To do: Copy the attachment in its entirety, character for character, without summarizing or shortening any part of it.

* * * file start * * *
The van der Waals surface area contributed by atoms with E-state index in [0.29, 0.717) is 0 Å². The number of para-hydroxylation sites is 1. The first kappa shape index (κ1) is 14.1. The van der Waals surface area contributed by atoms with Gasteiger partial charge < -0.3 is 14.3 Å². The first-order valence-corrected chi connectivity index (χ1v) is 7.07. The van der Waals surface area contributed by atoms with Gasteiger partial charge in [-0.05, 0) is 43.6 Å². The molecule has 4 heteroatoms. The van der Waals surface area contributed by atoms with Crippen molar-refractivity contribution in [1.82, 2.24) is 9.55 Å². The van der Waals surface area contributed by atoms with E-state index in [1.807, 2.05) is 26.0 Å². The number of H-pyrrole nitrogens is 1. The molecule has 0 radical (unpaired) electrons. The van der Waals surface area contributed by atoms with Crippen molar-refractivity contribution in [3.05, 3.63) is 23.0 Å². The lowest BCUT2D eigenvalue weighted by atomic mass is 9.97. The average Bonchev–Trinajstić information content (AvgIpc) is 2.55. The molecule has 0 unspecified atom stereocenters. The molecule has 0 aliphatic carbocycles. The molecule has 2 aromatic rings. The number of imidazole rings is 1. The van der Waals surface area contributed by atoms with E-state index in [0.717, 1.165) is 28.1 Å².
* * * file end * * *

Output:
The van der Waals surface area contributed by atoms with E-state index in [0.29, 0.717) is 0 Å². The number of para-hydroxylation sites is 1. The first kappa shape index (κ1) is 14.1. The van der Waals surface area contributed by atoms with Gasteiger partial charge < -0.3 is 14.3 Å². The first-order valence-corrected chi connectivity index (χ1v) is 7.07. The van der Waals surface area contributed by atoms with Gasteiger partial charge in [-0.05, 0) is 43.6 Å². The molecule has 4 heteroatoms. The van der Waals surface area contributed by atoms with Crippen molar-refractivity contribution in [1.82, 2.24) is 9.55 Å². The van der Waals surface area contributed by atoms with E-state index in [1.807, 2.05) is 26.0 Å². The number of H-pyrrole nitrogens is 1. The molecule has 0 radical (unpaired) electrons. The van der Waals surface area contributed by atoms with Crippen molar-refractivity contribution in [3.05, 3.63) is 23.0 Å². The lowest BCUT2D eigenvalue weighted by atomic mass is 9.97. The average Bonchev–Trinajstić information content (AvgIpc) is 2.55. The molecule has 0 unspecified atom stereocenters. The molecule has 0 aliphatic carbocycles. The molecule has 2 aromatic rings. The number of imidazole rings is 1. The van der Waals surface area contributed by atoms with E-state index in [0.717, 1.165) is 28.1 Å².